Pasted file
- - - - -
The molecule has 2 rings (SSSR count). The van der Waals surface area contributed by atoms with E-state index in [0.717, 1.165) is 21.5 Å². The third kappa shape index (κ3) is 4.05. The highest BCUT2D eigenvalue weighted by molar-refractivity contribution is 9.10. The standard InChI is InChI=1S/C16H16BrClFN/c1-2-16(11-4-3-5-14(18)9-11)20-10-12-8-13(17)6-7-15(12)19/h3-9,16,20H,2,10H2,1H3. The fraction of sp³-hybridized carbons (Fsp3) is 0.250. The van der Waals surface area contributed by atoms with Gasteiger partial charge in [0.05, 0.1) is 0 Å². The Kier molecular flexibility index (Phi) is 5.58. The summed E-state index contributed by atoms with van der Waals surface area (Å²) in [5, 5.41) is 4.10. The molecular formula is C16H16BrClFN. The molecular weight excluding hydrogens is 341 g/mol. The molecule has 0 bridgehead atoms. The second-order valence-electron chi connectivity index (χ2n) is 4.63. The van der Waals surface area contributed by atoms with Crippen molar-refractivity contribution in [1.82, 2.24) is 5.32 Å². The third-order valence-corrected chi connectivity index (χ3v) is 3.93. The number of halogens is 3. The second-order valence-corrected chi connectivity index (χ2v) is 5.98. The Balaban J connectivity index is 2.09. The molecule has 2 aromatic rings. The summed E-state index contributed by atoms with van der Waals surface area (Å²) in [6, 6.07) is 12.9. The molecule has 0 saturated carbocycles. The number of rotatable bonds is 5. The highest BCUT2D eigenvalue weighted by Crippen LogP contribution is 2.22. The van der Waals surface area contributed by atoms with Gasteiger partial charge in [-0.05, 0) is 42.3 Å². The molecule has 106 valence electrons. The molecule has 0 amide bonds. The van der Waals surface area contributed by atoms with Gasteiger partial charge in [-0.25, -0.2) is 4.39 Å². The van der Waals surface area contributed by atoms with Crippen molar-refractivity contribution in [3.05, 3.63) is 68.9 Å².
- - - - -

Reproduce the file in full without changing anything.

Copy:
The molecule has 2 rings (SSSR count). The van der Waals surface area contributed by atoms with E-state index in [0.717, 1.165) is 21.5 Å². The third kappa shape index (κ3) is 4.05. The highest BCUT2D eigenvalue weighted by molar-refractivity contribution is 9.10. The standard InChI is InChI=1S/C16H16BrClFN/c1-2-16(11-4-3-5-14(18)9-11)20-10-12-8-13(17)6-7-15(12)19/h3-9,16,20H,2,10H2,1H3. The fraction of sp³-hybridized carbons (Fsp3) is 0.250. The van der Waals surface area contributed by atoms with Gasteiger partial charge in [0.05, 0.1) is 0 Å². The Kier molecular flexibility index (Phi) is 5.58. The summed E-state index contributed by atoms with van der Waals surface area (Å²) in [5, 5.41) is 4.10. The molecular formula is C16H16BrClFN. The molecular weight excluding hydrogens is 341 g/mol. The molecule has 0 bridgehead atoms. The second-order valence-electron chi connectivity index (χ2n) is 4.63. The van der Waals surface area contributed by atoms with Crippen molar-refractivity contribution in [1.82, 2.24) is 5.32 Å². The third-order valence-corrected chi connectivity index (χ3v) is 3.93. The number of halogens is 3. The second-order valence-corrected chi connectivity index (χ2v) is 5.98. The Balaban J connectivity index is 2.09. The molecule has 2 aromatic rings. The summed E-state index contributed by atoms with van der Waals surface area (Å²) in [6, 6.07) is 12.9. The molecule has 0 saturated carbocycles. The number of rotatable bonds is 5. The highest BCUT2D eigenvalue weighted by Crippen LogP contribution is 2.22. The van der Waals surface area contributed by atoms with Gasteiger partial charge in [-0.05, 0) is 42.3 Å². The molecule has 106 valence electrons. The molecule has 0 amide bonds. The van der Waals surface area contributed by atoms with Gasteiger partial charge in [-0.25, -0.2) is 4.39 Å². The van der Waals surface area contributed by atoms with Crippen molar-refractivity contribution in [3.05, 3.63) is 68.9 Å².